Create an Action Plan For Non Performing Employees: 8 Tips

Last Updated on October 19, 2023 by Milton Campbell

Dealing with non-performing employees can consume a significant amount of time and energy for supervisors and leaders. Wouldn’t building up strong performing employees or completing necessary tasks be a better use of your time? But how can you address poor-performing employees? While no method can guarantee success, the steps in this article can help you create an action plan for non performing employees and get them on track.

Definition of Insubordinate

Oxford’s definition of insubordinate is “defiant of authority; disobedient to orders.” Not all problem employees are insubordinate but insubordination in the workplace can be a huge issue. Not only does it cause poor employee performance with the insubordinate employee, but it can also cause many issues within the whole team. It’s imperative to deal with insubordinate employees as swiftly as possible before they cause a hostile work environment for everybody.

Steps to Manage Poor Performance at Work

1. Determine what the problem is with the employee.

To address poor-performing employees, you must first determine the root cause of their poor performance. This involves identifying whether their work ethic is lacking, they are frequently late to work, there is friction between them and other team members, they have a negative attitude, they are insubordinate, or another problem exists.

Typically, the issue with a poor-performing employee is related to a motivation issue, an ability issue, an attitude issue, or a combination of these factors. Each issue requires different methods and actions to correct them. Effective communication is essential regardless of the problem.

For example, an ability issue may require additional training. Or even transferring the employee to another job that better suits their abilities. A motivation or attitude issue requires feedback and goals to increase employee engagement and improve their performance.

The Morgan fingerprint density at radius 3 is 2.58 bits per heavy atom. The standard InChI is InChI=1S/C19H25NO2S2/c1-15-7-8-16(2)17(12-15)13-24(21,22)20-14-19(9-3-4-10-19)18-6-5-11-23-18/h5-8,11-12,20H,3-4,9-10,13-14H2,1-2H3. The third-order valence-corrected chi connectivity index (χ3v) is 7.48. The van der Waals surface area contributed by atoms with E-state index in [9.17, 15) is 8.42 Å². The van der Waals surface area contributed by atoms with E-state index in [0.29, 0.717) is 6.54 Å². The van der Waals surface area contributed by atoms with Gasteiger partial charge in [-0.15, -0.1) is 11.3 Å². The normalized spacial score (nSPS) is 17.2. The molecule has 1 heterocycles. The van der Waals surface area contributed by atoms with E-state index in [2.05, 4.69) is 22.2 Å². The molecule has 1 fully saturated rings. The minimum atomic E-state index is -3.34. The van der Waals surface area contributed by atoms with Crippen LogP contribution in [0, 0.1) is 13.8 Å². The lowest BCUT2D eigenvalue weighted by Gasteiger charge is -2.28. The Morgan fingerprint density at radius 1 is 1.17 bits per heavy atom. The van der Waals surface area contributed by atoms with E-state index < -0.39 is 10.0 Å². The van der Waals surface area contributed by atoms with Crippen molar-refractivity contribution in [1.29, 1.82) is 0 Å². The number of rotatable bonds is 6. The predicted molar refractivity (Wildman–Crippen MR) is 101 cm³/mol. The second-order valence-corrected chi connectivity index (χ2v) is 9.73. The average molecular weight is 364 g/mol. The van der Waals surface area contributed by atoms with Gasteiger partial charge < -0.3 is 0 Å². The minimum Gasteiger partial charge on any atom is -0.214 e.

By identifying the root cause of poor performance and taking appropriate action, supervisors and leaders can help underperforming employees improve their performanc. And ultimately, contribute to the team’s success.

2. Conduct good feedback with the poor-performing employee.

Image of boss, leader, supervisor, manager conducting feedback. A very important step in managing poor work performance.

Giving feedback to insubordinate employees that have caused you so much stress, can be tough but change must come to the poor employee performance. Many times, these employees are not even aware they are doing anything wrong. Feedback not only allows you to let the employee know what they are doing wrong but also allows you to determine why the employee is doing it that way.

These feedback sessions should be two-way communication with the employee. Not only is it important for them to listen to what you are saying but it is equally important to listen to what they say. Ideally, you want to agree with the employee on how they are going to improve their poor employee performance and get where you want them to be.

Make sure you also discuss with the employee what they are doing well so that continues. Regardless of whether the employee has changed their ways or not, feedback is a must. Let them know what you see them trying on and what they still need to work on.

For more information on giving good feedback see my previous article The Importance of Feedback in the Workplace.

3. Ask the difficult employee what they need.

As a manager or supervisor, it is important to approach a poor-performing employee with empathy and understanding. One way to do this is to ask the employee what you can do to help them fix their poor work performance. This question shows the employee that you are taking responsibility for their performance and that you are committed to helping them improve.